The Great Lakes Panel on Aquatic Nuisance Species convened a Risk Assessment Ad Hoc Committee in 2016, with a charge to improve regional species and pathway risk assessment coordination, and to develop a scope of work for the development of a risk assessment clearinghouse. This clearinghouse includes summaries of risk assessments conducted throughout the Great Lakes region to improve access to risk assessment information and provide at-a-glance information about different risk assessment methodologies.
The Governments of Canada and the United States are pleased to release the 2019 State of the Great Lakes Highlights Report, which provides an overview of the status and trends of the Great Lakes ecosystem. Overall, Great Lakes water quality is assessed as “fair and unchanging.” While progress to restore and protect the Great Lakes has occurred, including the reduction of toxic chemicals, challenges cited in the report include invasive species and excess nutrients that contribute to toxic and nuisance algae.
Click below to download a summary file of the tributary data on ErieStat.
Tributary monitoring data was used by the USGS, NCWQR, USEPA and ECCC to calculate spring and annual phosphorus loads. Annual loads were estimated at the river mouth using tributary monitoring and municipal discharge data from NCWQR, OEPA, MDEQ, USEPA, USGS, ECCC, and OMECC.
As large-scale restoration plans for degraded aquatic habitats evolve, it is essential that multiorganizational collaborations have a common vision to achieve consensus on restoration goals. Development of restoration targets and postrestoration monitoring strategies can be focused using a viability analysis framework that supports an adaptive management process. Resource managers in the corridor can use these results to identify knowledge gaps, research and restoration priorities, and to assess progress towards meeting restoration goals.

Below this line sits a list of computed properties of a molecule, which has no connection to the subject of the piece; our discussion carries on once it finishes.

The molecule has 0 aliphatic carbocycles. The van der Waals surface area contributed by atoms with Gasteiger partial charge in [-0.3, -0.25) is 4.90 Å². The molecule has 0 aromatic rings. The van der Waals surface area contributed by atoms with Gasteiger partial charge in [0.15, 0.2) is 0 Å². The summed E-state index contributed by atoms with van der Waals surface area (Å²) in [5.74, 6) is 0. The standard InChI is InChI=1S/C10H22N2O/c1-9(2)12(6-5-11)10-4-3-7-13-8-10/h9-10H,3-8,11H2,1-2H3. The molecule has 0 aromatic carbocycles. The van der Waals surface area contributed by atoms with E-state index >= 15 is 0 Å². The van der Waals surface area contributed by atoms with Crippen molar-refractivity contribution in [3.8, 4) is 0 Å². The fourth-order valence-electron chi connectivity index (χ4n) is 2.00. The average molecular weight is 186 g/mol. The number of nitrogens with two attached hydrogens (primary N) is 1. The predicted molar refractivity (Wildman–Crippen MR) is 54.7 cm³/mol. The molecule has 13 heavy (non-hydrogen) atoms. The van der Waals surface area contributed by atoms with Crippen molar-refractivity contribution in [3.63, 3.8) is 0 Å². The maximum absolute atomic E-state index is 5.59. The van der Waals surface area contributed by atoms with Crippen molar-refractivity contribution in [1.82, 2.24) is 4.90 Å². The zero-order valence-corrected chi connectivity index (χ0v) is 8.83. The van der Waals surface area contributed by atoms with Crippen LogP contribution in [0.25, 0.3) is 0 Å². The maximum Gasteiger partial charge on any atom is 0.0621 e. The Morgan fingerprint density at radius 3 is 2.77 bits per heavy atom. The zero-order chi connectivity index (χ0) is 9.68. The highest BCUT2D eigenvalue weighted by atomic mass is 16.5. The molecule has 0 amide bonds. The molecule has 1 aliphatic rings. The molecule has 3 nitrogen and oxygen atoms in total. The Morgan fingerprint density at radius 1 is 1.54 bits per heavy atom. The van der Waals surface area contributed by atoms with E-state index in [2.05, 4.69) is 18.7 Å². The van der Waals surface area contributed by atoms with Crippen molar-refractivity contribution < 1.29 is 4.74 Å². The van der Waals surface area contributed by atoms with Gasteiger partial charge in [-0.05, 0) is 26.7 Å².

The Coastal Assembly pursues strategies to improve collaboration, establish basin-wide conservation goals, track progress, and adjust actions on a regular basis.
The five main strategies are described below:
Representatives from the United States Environmental Protection Agency and Environment and Climate Change Canada presented on the ongoing efforts to manage excess phosphorus loads leading to toxic and nuisance algal blooms and hypoxia in Lake Erie. The webinar provided a brief overview of information and updates on work under the Nutrients Annex of the Great Lakes Water Quality Agreement (GLWQA) and included presentations by experts from the Nutrients Annex Subcommittee.
Welcome to the Great Lakes Coastal Wetlands online explorer, provided by Michigan Tech Research Institute (MTRI). Through a binational collaborative project between Canada and the United States, the team has been working to better measure and map coastal wetland features and hydrologic changes through time at fine resolution. Several remote sensing derived products have been developed for monitoring wetland type, extent and inundation of Great Lakes coastal wetlands.
This report provides an assessment of progress toward harmonization of prohibited AIS in Great Lakes states and provinces over the last decade, including a comparison of current regulated species lists across the Great Lakes basin to regulations that existed in 2012, the first time that a comprehensive list of all regulated aquatic invasive species was compiled for the basin.
The Great Lakes Regional Water Use Database provides comparable water use information on withdrawals, diversions and consumptive uses. This database supports the states and provinces in implementing Article 4 of the Great Lakes-St. Lawrence River Basin Water Resources Compact and Article 301 of the Great Lakes-St. Lawrence River Basin Sustainable Water Resources Agreement.